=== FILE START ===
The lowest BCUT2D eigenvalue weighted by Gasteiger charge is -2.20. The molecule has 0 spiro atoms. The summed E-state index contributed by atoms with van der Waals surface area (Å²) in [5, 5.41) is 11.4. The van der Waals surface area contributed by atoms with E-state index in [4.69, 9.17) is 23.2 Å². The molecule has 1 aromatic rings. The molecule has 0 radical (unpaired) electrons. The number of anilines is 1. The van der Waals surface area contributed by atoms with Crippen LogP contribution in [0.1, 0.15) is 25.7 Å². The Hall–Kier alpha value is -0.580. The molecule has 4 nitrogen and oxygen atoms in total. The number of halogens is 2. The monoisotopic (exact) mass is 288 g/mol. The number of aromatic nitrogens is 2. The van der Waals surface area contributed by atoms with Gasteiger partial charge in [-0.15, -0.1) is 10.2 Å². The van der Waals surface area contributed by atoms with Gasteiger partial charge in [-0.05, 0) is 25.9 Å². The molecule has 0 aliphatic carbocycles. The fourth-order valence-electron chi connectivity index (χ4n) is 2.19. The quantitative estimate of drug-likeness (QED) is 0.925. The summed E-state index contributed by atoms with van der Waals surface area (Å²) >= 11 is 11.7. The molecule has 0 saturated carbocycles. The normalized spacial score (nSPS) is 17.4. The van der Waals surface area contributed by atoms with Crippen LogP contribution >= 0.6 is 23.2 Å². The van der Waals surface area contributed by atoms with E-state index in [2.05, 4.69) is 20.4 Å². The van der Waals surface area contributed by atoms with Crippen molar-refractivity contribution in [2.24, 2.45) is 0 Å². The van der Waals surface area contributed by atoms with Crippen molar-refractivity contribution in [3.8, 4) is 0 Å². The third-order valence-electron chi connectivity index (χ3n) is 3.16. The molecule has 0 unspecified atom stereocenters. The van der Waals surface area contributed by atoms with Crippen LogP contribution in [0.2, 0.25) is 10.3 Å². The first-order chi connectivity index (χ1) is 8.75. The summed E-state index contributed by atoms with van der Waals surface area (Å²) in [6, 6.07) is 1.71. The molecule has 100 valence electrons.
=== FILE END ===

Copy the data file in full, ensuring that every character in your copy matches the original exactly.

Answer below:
The lowest BCUT2D eigenvalue weighted by Gasteiger charge is -2.20. The molecule has 0 spiro atoms. The summed E-state index contributed by atoms with van der Waals surface area (Å²) in [5, 5.41) is 11.4. The van der Waals surface area contributed by atoms with E-state index in [4.69, 9.17) is 23.2 Å². The molecule has 1 aromatic rings. The molecule has 0 radical (unpaired) electrons. The number of anilines is 1. The van der Waals surface area contributed by atoms with Crippen LogP contribution in [0.1, 0.15) is 25.7 Å². The Hall–Kier alpha value is -0.580. The molecule has 4 nitrogen and oxygen atoms in total. The number of halogens is 2. The monoisotopic (exact) mass is 288 g/mol. The number of aromatic nitrogens is 2. The van der Waals surface area contributed by atoms with Gasteiger partial charge in [-0.15, -0.1) is 10.2 Å². The van der Waals surface area contributed by atoms with Gasteiger partial charge in [-0.05, 0) is 25.9 Å². The molecule has 0 aliphatic carbocycles. The fourth-order valence-electron chi connectivity index (χ4n) is 2.19. The quantitative estimate of drug-likeness (QED) is 0.925. The summed E-state index contributed by atoms with van der Waals surface area (Å²) >= 11 is 11.7. The molecule has 0 saturated carbocycles. The normalized spacial score (nSPS) is 17.4. The van der Waals surface area contributed by atoms with Crippen LogP contribution >= 0.6 is 23.2 Å². The van der Waals surface area contributed by atoms with E-state index in [2.05, 4.69) is 20.4 Å². The van der Waals surface area contributed by atoms with Crippen molar-refractivity contribution in [2.24, 2.45) is 0 Å². The van der Waals surface area contributed by atoms with Crippen molar-refractivity contribution in [3.8, 4) is 0 Å². The third-order valence-electron chi connectivity index (χ3n) is 3.16. The molecule has 0 unspecified atom stereocenters. The van der Waals surface area contributed by atoms with Crippen LogP contribution in [0.2, 0.25) is 10.3 Å². The first-order chi connectivity index (χ1) is 8.75. The summed E-state index contributed by atoms with van der Waals surface area (Å²) in [6, 6.07) is 1.71. The molecule has 100 valence electrons.